“These things [removing data] have gone on for a long time,” Washington University’s Aaron Addison said on Monday’s St. Louis on the Air, offering the missing Cook County, Illinois, data from the 1960 U.S. Census as one example. “[But] here we have a case where it’s not happening in a vacuum – it’s in concert with all these other decisions that the administration is making. And so it adds, certainly, to the concern.”

Joe Weissmann, left, takes a smell test with Wash U medical resident Pawina Jiramongkolchai after completing smell training on August 1, 2018.
Shahla Farzan | St. Louis Public Radio

Recovering your sense of smell doesn’t happen overnight.

Since March, St. Louis Public Radio has been following a research study at Washington University designed to understand whether you can train the brain how to smell again. Using a technique known as “smell training,” researchers hope to reverse permanent smell loss.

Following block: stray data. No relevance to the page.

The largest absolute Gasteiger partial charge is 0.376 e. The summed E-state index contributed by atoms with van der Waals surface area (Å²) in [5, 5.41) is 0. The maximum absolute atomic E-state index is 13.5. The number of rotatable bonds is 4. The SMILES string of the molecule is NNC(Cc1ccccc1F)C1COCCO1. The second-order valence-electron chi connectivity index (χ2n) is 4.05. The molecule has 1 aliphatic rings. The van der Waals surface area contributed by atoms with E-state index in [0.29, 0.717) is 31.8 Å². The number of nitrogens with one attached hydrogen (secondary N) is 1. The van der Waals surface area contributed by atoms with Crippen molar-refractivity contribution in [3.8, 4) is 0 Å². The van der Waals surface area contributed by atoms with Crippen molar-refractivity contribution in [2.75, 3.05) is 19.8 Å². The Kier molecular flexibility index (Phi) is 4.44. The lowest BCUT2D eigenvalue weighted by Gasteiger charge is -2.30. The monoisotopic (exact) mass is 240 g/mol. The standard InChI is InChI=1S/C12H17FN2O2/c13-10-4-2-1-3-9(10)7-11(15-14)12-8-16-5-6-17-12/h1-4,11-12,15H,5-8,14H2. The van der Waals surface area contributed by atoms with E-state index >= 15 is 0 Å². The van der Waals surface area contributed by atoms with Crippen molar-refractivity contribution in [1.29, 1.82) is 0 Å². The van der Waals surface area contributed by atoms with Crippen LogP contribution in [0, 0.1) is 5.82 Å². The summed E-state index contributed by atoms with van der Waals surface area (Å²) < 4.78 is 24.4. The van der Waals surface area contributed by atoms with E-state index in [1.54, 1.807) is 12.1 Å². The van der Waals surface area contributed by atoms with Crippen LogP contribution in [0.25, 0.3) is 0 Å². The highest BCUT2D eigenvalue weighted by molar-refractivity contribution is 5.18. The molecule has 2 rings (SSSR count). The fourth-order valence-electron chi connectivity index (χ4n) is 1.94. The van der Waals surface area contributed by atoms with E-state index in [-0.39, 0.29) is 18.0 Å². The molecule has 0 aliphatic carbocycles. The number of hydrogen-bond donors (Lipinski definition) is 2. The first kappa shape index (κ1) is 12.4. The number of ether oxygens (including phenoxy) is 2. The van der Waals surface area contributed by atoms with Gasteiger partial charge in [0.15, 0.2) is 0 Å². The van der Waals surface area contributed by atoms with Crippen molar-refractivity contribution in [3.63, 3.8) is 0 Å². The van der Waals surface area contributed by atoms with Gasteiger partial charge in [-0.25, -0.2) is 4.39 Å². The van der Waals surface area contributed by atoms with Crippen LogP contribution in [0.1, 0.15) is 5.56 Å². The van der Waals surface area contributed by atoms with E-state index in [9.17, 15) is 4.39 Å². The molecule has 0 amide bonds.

Alan Lambert directs Washington University’s Attitude and Social Cognition Laboratory.
Evie Hemphill | St. Louis Public Radio

Conspiracy theories are nothing new – but they are in the news a lot these days, and they seem to particularly plague the digital age.

“I don’t think they’re more common, but they spread much more quickly now because of the internet,” Alan Lambert said on Tuesday’s St. Louis on the Air. “We hear about them faster.”

Lambert, who is an associate professor of psychology at Washington University, joined host Don Marsh for a close look at why conspiracy theories persist.

The study examined over 580,000 patient records collected over a 20-year period and found women were more likely to survive a heart attack when treated by a female doctor than a male doctor.
Maria Fabrizio | NPR

Doctors have long known that women in the U.S. have a higher risk of dying from heart attacks than men.